July 2021

Navigating the Bumps

As more Americans became fully vaccinated and COVID cases began to fall, many people felt like they were awakening from a long nightmare. That optimism also was felt by investors. The Standard & Poor's 500 index closed June 30 at a record high and was up 14% for the year at the end of the second quarter. Meanwhile, the Dow and the Nasdaq each rose 12% for the second quarter.

Then, on July 19, the Dow plummeted 725.81 points, its worst drop since Oct. 28, as investors became jittery about a COVID surge that reflects low vaccination rates in many parts of the country and the world. The S&P 500 and the Nasdaq also fell that day. But by the end of the week, the market had recouped its losses.

The recovery from the pandemic probably never was going to be a perfect V, with things getting steadily better after hitting bottom. There have been and will be bumps in the road. But from an investing standpoint, it is important not to focus too much on any single day or even week. Instead, we should focus on what we have seen over time.

First, consider what happened during the pandemic. Although there were sputters, overall the market indices have increased steadily for the last year as the country struggled to come through a pandemic that so far has killed more than 600,000 people in the United States and more than 4 million people worldwide. Throughout the last year, companies have reported strong earnings. And there are signs that there is more good news coming.

During the pandemic, companies showed their resiliency and their adaptability. The ability of companies to reinvent themselves as the pandemic decimated parts of their business models was a lesson in American entrepreneurship at its best. Industries from travel to entertainment to retail that many believed would be fatally damaged by the pandemic largely survived and even thrived. Many companies are posting record profits.

The government's multiple COVID relief efforts also saved many people from financial ruin by flowing funds to state and local governments to continue essential services, by providing programs to allow employers to continue to pay employees, and by offering other kinds of relief, including direct payments to individuals.

People who continued to work during the pandemic found themselves with very little to spend their money on. Malls were closed, travel was severely restricted, entertainment venues were shuttered. As a result, many Americans are sitting on a lot of savings. Some are spending again, on things they did not buy over the last 16 months -- which adds to the profits of companies. And, in light of current low interest rates, some are looking for better returns in the stock market.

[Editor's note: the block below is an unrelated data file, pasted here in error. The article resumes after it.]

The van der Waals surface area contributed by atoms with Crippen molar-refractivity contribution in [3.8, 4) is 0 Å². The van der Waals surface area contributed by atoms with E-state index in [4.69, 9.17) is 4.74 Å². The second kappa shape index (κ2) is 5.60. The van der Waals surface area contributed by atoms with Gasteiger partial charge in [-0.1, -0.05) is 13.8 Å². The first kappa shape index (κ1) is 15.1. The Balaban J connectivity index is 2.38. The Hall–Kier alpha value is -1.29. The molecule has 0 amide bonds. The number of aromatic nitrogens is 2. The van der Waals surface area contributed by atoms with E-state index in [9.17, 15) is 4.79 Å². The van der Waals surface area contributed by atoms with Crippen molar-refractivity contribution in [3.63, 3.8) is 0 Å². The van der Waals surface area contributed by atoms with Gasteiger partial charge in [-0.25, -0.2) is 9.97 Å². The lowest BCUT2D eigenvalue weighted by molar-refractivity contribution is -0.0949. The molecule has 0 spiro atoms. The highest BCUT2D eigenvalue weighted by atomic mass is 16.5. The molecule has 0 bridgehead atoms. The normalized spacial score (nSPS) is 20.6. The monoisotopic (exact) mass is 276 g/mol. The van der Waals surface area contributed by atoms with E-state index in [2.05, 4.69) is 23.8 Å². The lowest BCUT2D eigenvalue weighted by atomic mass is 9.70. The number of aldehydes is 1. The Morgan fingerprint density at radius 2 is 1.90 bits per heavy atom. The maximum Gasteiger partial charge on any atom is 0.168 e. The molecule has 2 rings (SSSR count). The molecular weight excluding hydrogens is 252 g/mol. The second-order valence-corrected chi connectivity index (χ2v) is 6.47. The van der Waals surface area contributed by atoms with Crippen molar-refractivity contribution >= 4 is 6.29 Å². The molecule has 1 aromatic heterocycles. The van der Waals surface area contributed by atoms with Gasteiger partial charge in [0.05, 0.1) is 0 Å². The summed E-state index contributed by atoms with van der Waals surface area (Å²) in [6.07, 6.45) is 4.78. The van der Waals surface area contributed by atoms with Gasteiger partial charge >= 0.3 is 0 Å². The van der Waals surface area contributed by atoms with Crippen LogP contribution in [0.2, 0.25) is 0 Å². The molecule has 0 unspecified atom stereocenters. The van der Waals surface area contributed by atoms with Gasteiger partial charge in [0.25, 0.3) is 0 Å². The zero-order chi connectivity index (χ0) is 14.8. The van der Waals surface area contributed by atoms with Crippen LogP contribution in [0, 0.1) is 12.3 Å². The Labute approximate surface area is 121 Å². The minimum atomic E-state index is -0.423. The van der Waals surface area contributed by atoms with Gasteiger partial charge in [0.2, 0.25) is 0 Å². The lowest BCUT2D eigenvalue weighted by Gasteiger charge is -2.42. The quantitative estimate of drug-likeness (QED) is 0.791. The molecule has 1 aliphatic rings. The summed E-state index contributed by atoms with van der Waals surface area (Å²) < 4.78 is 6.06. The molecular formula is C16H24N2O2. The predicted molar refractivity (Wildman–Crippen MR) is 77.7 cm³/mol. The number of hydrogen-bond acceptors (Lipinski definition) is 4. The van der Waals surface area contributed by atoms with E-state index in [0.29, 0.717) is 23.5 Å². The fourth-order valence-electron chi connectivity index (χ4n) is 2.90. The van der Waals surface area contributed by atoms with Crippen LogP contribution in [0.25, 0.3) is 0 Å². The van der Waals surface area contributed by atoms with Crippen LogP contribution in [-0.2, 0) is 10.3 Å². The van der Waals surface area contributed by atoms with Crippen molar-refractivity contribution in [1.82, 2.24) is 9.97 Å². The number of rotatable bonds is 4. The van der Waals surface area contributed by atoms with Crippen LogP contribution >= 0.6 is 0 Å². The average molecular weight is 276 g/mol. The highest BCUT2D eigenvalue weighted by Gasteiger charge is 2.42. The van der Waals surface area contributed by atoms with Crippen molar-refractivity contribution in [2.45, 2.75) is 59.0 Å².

There are potential problems, of course. There is concern about inflation. June was the third straight month in which consumer prices rose, and the Consumer Price Index is up 5.4% for the year, fueled by increased consumer demand as people emerge from the pandemic.

But the Federal Reserve so far seems to be taking the position that this CPI rise is fueled mainly by pent-up consumer demand and likely will be transitory. The Fed has managed inflation well thus far, and it has many tools at its disposal to continue to do so.

Of course, no one can predict the future. After all, two years ago few people seriously worried about a virus spreading death and devastation across the world. But that is what happened. That is why it is important to have a plan for investing that does not simply react to market movement after the fact. That plan should reflect your ultimate objectives, timeline and attitudes about risk.

At Peachtree Investment Partners, we believe in investing for the long run, rather than in chasing the current investment trend. We think that, over time, you get the best results by following a carefully considered strategy.

Our strategy involves investing mostly in large U.S. companies with a long history of superior management, market dominance and strong return on invested capital. We also believe in companies that pay a dividend. Dividends reinvested over time can substantially increase your return and make it less reliant on ups and downs in stock prices.

We are always available to address your investment questions and concerns. Meanwhile, we wish you all a healthy and happy summer.

Garry K. Schaefer
Julyl 27, 2021

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